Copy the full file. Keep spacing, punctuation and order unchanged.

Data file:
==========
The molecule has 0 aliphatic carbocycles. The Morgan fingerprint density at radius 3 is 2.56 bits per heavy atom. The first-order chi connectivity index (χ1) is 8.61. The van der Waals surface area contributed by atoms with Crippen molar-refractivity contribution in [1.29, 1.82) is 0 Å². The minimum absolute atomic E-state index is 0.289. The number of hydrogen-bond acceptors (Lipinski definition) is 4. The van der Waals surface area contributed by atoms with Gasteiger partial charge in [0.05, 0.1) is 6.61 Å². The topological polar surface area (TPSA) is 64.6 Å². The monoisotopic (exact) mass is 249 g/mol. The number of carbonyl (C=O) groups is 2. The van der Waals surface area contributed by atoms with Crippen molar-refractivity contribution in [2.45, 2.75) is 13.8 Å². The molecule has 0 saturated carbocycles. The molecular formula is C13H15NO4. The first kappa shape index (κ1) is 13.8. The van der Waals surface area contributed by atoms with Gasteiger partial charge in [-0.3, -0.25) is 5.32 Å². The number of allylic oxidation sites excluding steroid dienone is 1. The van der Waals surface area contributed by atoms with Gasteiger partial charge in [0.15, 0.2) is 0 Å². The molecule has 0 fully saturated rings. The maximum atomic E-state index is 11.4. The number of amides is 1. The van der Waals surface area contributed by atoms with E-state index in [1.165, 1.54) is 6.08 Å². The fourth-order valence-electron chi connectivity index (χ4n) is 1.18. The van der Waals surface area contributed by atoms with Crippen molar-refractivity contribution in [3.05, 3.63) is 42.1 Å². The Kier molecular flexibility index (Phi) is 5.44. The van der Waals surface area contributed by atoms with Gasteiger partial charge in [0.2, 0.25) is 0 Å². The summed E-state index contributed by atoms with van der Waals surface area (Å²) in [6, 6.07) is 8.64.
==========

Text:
The molecule has 0 aliphatic carbocycles. The Morgan fingerprint density at radius 3 is 2.56 bits per heavy atom. The first-order chi connectivity index (χ1) is 8.61. The van der Waals surface area contributed by atoms with Crippen molar-refractivity contribution in [1.29, 1.82) is 0 Å². The minimum absolute atomic E-state index is 0.289. The number of hydrogen-bond acceptors (Lipinski definition) is 4. The van der Waals surface area contributed by atoms with Gasteiger partial charge in [0.05, 0.1) is 6.61 Å². The topological polar surface area (TPSA) is 64.6 Å². The monoisotopic (exact) mass is 249 g/mol. The number of carbonyl (C=O) groups is 2. The van der Waals surface area contributed by atoms with Crippen molar-refractivity contribution in [2.45, 2.75) is 13.8 Å². The molecule has 0 saturated carbocycles. The molecular formula is C13H15NO4. The first kappa shape index (κ1) is 13.8. The van der Waals surface area contributed by atoms with Gasteiger partial charge in [-0.3, -0.25) is 5.32 Å². The number of allylic oxidation sites excluding steroid dienone is 1. The van der Waals surface area contributed by atoms with Gasteiger partial charge in [0.15, 0.2) is 0 Å². The molecule has 0 fully saturated rings. The maximum atomic E-state index is 11.4. The number of amides is 1. The van der Waals surface area contributed by atoms with E-state index in [1.165, 1.54) is 6.08 Å². The fourth-order valence-electron chi connectivity index (χ4n) is 1.18. The van der Waals surface area contributed by atoms with Crippen molar-refractivity contribution in [3.05, 3.63) is 42.1 Å². The Kier molecular flexibility index (Phi) is 5.44. The van der Waals surface area contributed by atoms with Gasteiger partial charge in [0.2, 0.25) is 0 Å². The summed E-state index contributed by atoms with van der Waals surface area (Å²) in [6, 6.07) is 8.64.